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Advice on Considering a Job Offer
What to do when you're offered a job
An email pops up in the corner of your screen. Your heart skips a beat as you see the words ‘We’re delighted to offer…’
Congratulations – you’ve got a job offer! With all that CV-pruning, cover letter-refining, and interviewing, you’ve worked hard. Before you do anything else, you should celebrate this success for itself.
But accepting a job offer is a big decision and you might find yourself faced with a set of tricky questions. Do I really want this job? Would I be happy at this company? You might even be waiting to hear back from other companies, unsure about whether to take this offer for security’s sake.
We know just how difficult deciding about a job offer can be, so we’ve put together some tips for making that decision.
What do I say on the phone?
Often, a job offer is made first via phone call (followed by an email offer and then a contract). This can be stressful if you’re not ready to accept just yet!
Remember: you don’t have to make up your mind there and then on the phone. You can simply thank the employer for their offer and say you’ll need a little more time to get back to them. They may give you a time they need you to have decided by, but if they don’t, it’s helpful for you to specify when you will get back to them. A week or less is best, unless you have a very good reason - and make sure you do get back to them when you say you will.
How do I respond to an email?
You may receive your offer by email rather than by phone, looking something like this:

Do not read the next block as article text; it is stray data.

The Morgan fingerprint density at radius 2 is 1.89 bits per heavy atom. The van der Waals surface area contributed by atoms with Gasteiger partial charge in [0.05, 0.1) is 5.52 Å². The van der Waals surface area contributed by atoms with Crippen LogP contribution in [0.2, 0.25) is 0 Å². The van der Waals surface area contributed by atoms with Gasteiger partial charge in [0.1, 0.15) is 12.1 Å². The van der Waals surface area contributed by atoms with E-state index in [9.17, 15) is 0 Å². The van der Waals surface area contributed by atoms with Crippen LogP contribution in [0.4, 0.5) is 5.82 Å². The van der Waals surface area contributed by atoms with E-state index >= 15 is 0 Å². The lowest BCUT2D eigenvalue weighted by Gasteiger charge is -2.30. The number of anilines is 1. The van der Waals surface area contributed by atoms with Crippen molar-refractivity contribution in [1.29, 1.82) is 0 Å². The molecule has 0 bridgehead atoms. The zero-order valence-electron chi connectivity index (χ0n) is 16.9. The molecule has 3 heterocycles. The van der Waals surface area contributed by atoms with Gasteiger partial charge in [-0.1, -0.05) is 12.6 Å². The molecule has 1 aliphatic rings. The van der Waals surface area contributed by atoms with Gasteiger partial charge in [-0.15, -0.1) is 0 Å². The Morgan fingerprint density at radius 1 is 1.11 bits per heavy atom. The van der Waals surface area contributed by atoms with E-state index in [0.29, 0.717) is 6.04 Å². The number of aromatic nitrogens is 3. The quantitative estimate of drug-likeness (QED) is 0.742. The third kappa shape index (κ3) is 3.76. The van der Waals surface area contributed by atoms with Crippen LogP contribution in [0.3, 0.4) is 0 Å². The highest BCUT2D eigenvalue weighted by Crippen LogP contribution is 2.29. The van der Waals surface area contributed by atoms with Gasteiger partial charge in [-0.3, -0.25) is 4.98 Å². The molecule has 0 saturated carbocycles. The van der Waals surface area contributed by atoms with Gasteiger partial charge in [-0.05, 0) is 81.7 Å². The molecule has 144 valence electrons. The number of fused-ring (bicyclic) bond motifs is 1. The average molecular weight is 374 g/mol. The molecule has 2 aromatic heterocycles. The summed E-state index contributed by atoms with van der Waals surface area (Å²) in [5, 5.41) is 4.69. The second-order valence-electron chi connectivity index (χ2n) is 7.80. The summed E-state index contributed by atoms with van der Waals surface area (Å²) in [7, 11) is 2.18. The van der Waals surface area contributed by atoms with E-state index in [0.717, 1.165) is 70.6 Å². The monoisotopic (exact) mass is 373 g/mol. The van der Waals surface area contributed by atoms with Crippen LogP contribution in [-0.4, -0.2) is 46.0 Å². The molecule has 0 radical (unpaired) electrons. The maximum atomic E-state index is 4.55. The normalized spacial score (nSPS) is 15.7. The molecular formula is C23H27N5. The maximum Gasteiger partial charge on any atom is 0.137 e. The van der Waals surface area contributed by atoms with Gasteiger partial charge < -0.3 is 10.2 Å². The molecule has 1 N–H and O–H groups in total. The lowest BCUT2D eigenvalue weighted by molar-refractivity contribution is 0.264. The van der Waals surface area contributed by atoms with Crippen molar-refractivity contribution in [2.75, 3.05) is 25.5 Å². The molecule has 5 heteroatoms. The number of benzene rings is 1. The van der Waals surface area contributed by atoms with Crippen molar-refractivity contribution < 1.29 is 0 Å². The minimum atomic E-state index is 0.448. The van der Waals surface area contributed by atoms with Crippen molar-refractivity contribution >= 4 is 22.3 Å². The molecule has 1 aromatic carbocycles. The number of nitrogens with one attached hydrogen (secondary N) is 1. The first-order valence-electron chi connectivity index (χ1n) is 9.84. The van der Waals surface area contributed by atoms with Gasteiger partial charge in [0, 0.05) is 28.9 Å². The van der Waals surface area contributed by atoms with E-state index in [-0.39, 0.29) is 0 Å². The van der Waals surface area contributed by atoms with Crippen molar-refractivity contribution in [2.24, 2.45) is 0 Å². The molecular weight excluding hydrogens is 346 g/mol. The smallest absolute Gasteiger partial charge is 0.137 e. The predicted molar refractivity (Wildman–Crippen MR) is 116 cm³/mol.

If you receive your offer by email rather than by phone, make sure you are responsive! Always reply within 48 hours to thank the employer for their offer, and we recommend replying within 24 hours if it’s during the week.
As well as thanking the employer, your response should specify when you will be able to confirm your decision (if they haven’t already specified a time they need your answer by themselves). And again, be sure to stick to your word.
How do I decide about my offer?
A good place to start is by asking yourself what’s most important to you in a job. It might be one or more of several things:
- The work itself. Your job day-to-day – its particular tasks and challenges, its contribution to the bigger picture, or the opportunity to develop your skills in a particular field.
- The work environment. Your company’s culture and colleagues, and your relationship with them.
- Salary. Feeling compensated for your time and effort – or paying your rent!
- Practical matters. Having a job near your house, or one that lets you work remotely, or sponsors your visa.
- Perks. A workplace with free yoga classes, beer on tap, amazing career development opportunities, cake...
Once you know what’s important to you, consider how your offer measures up (an old-fashioned pros and cons list can be useful here).
- Research the role, company, and workplace with fresh eyes, now you’ve been offered the position.
- Think about how you felt about your interviews - the people who took them; the venues where they were held (if relevant).